It took mankind millions of years to develop opposable thumbs. It takes much love and care to see the night queen flower bloom just once a year. It takes nine months to grow a baby in the womb. Nature knows good things can’t be hurried.
We humans seem to be the exact opposite of nature. It’s excruciating for us to wait for 10 seconds before the traffic signal turns green. Why follow rules when we can get our way? We spend money we don’t yet have. What are credit cards for? We take steroids to beef-up in weeks. Why wait for months to get a natural bulge? We prefer liposuction to a healthy diet. Why bother with discipline when there’s a quick-fix? We modify crops to yield faster. Why wait for organic produce?
Our impatience is understandable. Technology and consumerism have eased a lot of things for us. If we don’t know the capital of Bhutan, we need only type the phrase on Google to find the answer Thimphu in less than two seconds. If we want to buy a last-minute gift, we need only get onto a shopping website, select something, and pay for same-day delivery. On the flip side, we now tend to view all kinds of goals through the lens of new-age technology and consumerism, hoping our paths will be easy. In our greed for instant gratification, little do we see how unnatural life can get.
According to psychologist Tishya Mahindru Shahani, human beings have an innate pleasure-principle that drives the need to satisfy all wants immediately. But health, wealth, wisdom and mastery are no results of clicking a button. There’s a growing gap between the things that are achievable in an instant and the things that take determination and persistence. It’s this gap that we’re frustrated with. It’s what makes impatience bleed into all areas of life.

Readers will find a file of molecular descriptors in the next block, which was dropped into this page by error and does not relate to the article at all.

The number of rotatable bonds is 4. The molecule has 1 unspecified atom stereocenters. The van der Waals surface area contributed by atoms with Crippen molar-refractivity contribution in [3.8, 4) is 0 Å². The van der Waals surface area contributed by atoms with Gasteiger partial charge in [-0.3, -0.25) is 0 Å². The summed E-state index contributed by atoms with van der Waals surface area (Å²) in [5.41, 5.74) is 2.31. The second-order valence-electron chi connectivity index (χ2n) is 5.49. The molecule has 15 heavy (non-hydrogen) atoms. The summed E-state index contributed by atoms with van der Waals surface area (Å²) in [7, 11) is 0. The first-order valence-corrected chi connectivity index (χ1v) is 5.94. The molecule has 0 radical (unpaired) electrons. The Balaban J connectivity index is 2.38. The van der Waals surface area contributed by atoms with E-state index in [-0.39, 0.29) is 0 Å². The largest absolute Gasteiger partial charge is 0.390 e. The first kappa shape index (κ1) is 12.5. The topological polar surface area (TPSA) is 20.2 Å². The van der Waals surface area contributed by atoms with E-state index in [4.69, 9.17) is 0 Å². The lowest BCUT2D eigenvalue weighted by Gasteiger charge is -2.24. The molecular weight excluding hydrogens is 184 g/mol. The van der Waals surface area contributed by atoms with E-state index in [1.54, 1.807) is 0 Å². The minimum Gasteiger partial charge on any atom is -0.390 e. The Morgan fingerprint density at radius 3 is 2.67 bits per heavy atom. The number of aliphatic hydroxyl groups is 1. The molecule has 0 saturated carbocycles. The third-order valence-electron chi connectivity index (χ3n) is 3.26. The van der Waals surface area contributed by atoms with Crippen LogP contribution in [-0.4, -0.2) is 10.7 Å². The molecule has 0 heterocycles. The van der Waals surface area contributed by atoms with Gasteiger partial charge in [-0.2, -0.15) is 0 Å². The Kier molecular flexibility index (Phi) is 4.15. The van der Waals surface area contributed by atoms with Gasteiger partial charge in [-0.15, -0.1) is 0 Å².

When it comes to instant gratification, we’re our own enemies. Observes psychologist Anna Chandy, “Impatience limits our organisational skills. We don’t want to cope with delay and uncertainty. So, in the process, we hinder our own ability to plan long-term, and thereby delay our own goals.”
It’s no wonder impatience increases our frustration; it makes us less efficient at working on our aims. Our takeaway from this? A restless mind is like an angry serpent biting its own tail.
It takes over three months to form a habit or so shows a study published in the European Journal of Social Psychology. Generally, habits are easily formed when actions are followed by immediate short-term rewards. Given the instant-everything nature of our lifestyle, we’ve made an easy habit out of instant gratification. We’ve conditioned ourselves to be impatient. Shahani explains, “Lack of discipline and self-control fosters a habit of instant gratification. We try to feed our wants as quickly as possible, unlearning patience in the process.”
But is patience really a virtue? It was to answer questions like this that the Stanford Marshmallow Experiment was conducted. It was a series of studies, led by psychologist Walter Mischel, on instant and delayed gratification, among children. The kids were given a choice: Have one marshmallow right away, or wait for 15 minutes and get two marshmallows instead. Most kids chose to have just the one marshmallow right away.
Years later, the researchers conducted follow-up studies on these children. Interestingly, they found that the kids who’d chosen to wait for two marshmallows tended to be better off than the ones that didn’t. The patient children grew up to be patient adults who had higher educational scores, better professional outcomes, and even healthier body mass index than the impatient children.
We’ve all heard that patience can bear us sweeter fruits. But why is it so hard to wait? Social anthropologist Viesturs Celmiņš in his Tedx Talk Is Patience Reasonable? speaks about the need for radical patience for actualising radical ideas. Simply put, the bigger the dream, the more patient we need to be. Small things may come instantly, but the big ones need waiting. According to Celmiņš, the frustration in waiting stems from our own passiveness. To reduce the impatience, we need to actively engage ourselves in the process, he says.
More often than not, we don’t know when we’ll taste the fruits of our labour. But passive waiting won’t grow those fruits any faster. As Celmiņš suggested, we’d do well to be proactive on our path to getting the desired results. And that means we don’t get to cut corners. It’s simple. We can develop patience by simply practising it. Simple, not easy. But, in the long run, active patience sweetens the fruits; it brings perfection closer. Remember the good old Aesop’s Fable The tortoise and the hare? Slow and steady wins the race, after all.